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No permit for proposed Harohalli-Anekal highway upgradation project  

Although wildlife activists are raising serious objections to the project proposal fo

Published: 25th March 2018 03:07 AM  |   Last Updated: 25th March 2018 06:07 AM   |  A+A-

Harohalli-Anekal Highway is a part of a significant wildlife corridor area

Express News Service

BENGALURU: Although wildlife activists are raising serious objections to the project proposal for upgradation of Harohalli-Anekal Road in the elephant corridor area of Bannerghatta, forest officials say that no such permission has been given. In fact, in the last few meetings, forest officials have advised highway officials to either to go in for an alternative road or tunnelling or build an overpass.

Speaking to The New Indian Express, Bannerghatta National Park Deputy Conservator of Forests Javed Mumtaz said, “The Harohalli-Anekal project is still in the nascent stage and the proposal is still in the discussion stages. Even the DPR has not been prepared. So, where is the question of sanction or permission from the National Board of Wildlife? This is an elephant corridor area and at any given time herds of elephants are sighted where they cross, rest and move around for days together.”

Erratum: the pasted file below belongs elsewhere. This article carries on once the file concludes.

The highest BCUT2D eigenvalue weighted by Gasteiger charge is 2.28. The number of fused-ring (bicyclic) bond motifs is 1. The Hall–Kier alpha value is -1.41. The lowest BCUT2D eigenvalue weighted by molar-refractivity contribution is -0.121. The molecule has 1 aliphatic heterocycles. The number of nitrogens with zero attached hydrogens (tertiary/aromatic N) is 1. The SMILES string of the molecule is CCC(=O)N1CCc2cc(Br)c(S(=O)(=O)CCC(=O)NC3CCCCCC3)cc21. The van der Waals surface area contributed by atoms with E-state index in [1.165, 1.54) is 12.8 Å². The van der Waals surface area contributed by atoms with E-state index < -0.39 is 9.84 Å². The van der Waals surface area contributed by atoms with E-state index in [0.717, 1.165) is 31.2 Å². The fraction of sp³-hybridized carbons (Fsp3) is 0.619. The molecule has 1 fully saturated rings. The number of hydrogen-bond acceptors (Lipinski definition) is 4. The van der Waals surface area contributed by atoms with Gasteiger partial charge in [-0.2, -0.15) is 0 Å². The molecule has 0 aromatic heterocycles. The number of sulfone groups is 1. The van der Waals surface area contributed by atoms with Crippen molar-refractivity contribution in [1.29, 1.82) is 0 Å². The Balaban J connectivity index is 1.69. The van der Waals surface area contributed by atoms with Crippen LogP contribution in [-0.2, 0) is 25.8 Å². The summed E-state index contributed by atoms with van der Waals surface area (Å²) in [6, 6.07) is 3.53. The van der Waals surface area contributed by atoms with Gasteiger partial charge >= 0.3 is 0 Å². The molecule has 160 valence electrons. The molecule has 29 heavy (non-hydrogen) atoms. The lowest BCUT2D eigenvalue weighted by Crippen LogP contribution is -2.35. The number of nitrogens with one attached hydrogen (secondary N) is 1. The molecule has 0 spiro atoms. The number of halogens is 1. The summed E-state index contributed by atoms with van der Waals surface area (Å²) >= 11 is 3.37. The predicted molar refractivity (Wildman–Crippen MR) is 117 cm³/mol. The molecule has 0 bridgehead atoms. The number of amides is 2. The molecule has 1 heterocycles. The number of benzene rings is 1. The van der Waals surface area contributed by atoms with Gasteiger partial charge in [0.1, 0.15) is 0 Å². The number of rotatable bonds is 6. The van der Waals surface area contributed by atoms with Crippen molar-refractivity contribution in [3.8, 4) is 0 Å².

Under Phase 1 of the upgradation project, Dobbespet to Magadi Road has been completed. But Phase 2 includes Harohalli-Anekal Highway which is a part of a significant wildlife corridor area. So any upgradation or four-laning will cause serious disturbance to elephants, leopards and other animals. Till date, the state forest department and the state highway officials have held three to four meetings on the upgradation issue with forest officials mooting alternatives.

Criticising the upgradation project, urban conservationist and Tree Committee member Vijay Nishanth said, “A road connecting Harohalli and Anekal has already been cut through the elephant corridor and it has now been proposed to make it a four-lane road without permission from the statutory body - National Board of Wildlife or its Standing Committee. 

As it is, movement of vehicles carrying granite on this road has caused serious disturbance to jumbos while the arising quarrying dust has affected many villages where villagers have been protesting for years. If this project is taken up, it will be a serious blow to the elephant conservation project and it may lead to man-elephant conflict situation in the surrounding villages.”

However, the DCF clarified, “We have made our stand clear (the highway officials) and they have to get back to us with a new proposal. It is surprising how people are talking about work order having been given when no DPR has been prepared. The project proposal is still at the discussion stage.”
In fact, in Jaipur Metro rail project, an overpass of 4.6km was agreed upon to protect the wildlife, the DCF added. “With availability of modern equipment and machines, the tunnelling work can be done in six to eight months,” he said.



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